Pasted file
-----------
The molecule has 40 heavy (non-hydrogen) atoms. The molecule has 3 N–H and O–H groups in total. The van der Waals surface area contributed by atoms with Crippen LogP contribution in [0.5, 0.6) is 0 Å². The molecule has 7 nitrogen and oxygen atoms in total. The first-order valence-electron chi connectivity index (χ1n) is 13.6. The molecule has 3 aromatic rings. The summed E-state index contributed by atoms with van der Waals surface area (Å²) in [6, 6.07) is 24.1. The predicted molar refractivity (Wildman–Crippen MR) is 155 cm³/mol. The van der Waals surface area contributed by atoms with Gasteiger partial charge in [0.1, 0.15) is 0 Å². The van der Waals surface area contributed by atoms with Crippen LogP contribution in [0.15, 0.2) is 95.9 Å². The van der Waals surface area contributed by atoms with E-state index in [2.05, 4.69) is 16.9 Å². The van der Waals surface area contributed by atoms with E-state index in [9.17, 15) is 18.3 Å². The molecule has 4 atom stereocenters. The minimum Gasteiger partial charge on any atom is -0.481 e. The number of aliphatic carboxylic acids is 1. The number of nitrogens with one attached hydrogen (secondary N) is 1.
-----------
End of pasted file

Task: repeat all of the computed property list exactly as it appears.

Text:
The molecule has 40 heavy (non-hydrogen) atoms. The molecule has 3 N–H and O–H groups in total. The van der Waals surface area contributed by atoms with Crippen LogP contribution in [0.5, 0.6) is 0 Å². The molecule has 7 nitrogen and oxygen atoms in total. The first-order valence-electron chi connectivity index (χ1n) is 13.6. The molecule has 3 aromatic rings. The summed E-state index contributed by atoms with van der Waals surface area (Å²) in [6, 6.07) is 24.1. The predicted molar refractivity (Wildman–Crippen MR) is 155 cm³/mol. The van der Waals surface area contributed by atoms with Gasteiger partial charge in [0.1, 0.15) is 0 Å². The van der Waals surface area contributed by atoms with Crippen LogP contribution in [0.15, 0.2) is 95.9 Å². The van der Waals surface area contributed by atoms with E-state index in [2.05, 4.69) is 16.9 Å². The van der Waals surface area contributed by atoms with E-state index in [9.17, 15) is 18.3 Å². The molecule has 4 atom stereocenters. The minimum Gasteiger partial charge on any atom is -0.481 e. The number of aliphatic carboxylic acids is 1. The number of nitrogens with one attached hydrogen (secondary N) is 1.